Thursday, November 24, 2011

A New Communist Manifesto

As if the original Marx and Engels wasn't enough.

At The Utopian, "Towards a New Manifesto":
In 1956, Theodor Adorno and Max Horkheimer sat down to write an updated version of the Communist Manifesto. These are previously unpublished notes from their discussions.....

Adorno: I have the feeling that, under the banner of Marxism, the East might overtake Western civilization. This would mean a shift in the entire dynamics of history. Marxism is being adopted in Asia in much the same way as Christianity was taken up in Mexico at one time. Europe too will probably be swallowed up at some point in the future.

Horkheimer: I believe that Europe and America are probably the best civilizations that history has produced up to now as far as prosperity and justice are concerned. The key point now is to ensure the preservation of these gains. That can be achieved only if we remain ruthlessly critical of this civilization.

Adorno: We cannot call for the defence of the Western world.

Horkheimer: We cannot do so because that would destroy it. If we were to defend the Russians, that’s like regarding the invading Teutonic hordes as morally superior to the [Roman] slave economy. We have nothing in common with Russian bureaucrats. But they stand for a greater right as opposed to Western culture. It is the fault of the West that the Russian Revolution went the way it did. I am always terribly afraid that if we start talking about politics, it will produce the kind of discussion that used to be customary in the Institute.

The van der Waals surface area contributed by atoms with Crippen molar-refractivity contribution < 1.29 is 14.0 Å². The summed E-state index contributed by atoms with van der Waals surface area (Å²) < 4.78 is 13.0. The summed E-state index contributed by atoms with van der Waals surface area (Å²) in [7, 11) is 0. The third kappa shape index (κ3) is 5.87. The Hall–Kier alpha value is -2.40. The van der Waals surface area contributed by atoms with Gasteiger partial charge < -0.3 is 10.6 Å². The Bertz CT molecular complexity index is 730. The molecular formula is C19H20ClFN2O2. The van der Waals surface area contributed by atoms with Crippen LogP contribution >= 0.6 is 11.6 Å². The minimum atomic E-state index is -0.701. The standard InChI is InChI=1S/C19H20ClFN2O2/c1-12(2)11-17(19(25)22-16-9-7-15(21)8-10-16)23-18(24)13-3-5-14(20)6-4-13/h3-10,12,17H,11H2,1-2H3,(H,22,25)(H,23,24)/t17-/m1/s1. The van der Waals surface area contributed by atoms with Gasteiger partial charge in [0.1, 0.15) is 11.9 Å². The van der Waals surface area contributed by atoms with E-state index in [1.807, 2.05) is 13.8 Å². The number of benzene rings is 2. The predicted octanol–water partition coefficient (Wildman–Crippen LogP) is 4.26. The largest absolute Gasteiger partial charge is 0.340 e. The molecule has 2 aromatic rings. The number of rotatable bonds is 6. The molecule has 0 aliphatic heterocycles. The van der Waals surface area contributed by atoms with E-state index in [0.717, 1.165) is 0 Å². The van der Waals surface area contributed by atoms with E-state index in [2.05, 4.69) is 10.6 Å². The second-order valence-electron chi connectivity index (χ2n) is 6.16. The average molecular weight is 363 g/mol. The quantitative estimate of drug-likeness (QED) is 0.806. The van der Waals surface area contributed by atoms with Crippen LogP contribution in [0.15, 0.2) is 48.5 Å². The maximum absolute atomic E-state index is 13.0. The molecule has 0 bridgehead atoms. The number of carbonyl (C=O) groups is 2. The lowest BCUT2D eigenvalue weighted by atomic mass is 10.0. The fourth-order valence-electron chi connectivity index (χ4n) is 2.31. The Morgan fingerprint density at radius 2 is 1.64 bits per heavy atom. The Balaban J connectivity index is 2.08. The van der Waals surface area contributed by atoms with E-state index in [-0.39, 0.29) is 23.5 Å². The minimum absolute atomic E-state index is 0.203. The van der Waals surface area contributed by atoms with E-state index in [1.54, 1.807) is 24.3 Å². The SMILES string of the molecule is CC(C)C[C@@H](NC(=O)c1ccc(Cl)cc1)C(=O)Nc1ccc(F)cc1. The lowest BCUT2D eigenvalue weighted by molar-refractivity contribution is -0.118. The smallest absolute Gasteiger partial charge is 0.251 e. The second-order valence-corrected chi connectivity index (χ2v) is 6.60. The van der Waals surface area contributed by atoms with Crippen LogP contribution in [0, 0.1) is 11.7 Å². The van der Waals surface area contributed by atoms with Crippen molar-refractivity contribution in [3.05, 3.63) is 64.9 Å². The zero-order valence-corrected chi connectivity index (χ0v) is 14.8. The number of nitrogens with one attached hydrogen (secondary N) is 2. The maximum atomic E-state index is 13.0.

Adorno: Discussion should at all costs avoid a debased form of Marxism. That was connected with a specific kind of positivist tactic, namely the sharp divide between ideas and substance.

Horkheimer: That mainly took the form of too great an insistence on retaining the terminology.

Adorno: But this has to be said. They still talk as if a far-left splinter group were on the point of rejoining the Politburo tomorrow.

Horkheimer: What are the implications of that for our terminology? As soon as we start arguing with the Russians about terminology we are lost.

Adorno: On the other hand, we must not abandon Marxist terminology.

Horkheimer: We have nothing else. But I am not sure how far we must retain it. Is the political question still relevant at a time when you cannot act politically?
Amazing, that's 55 years ago and nothing's changed.

There's a book too, at Amazon.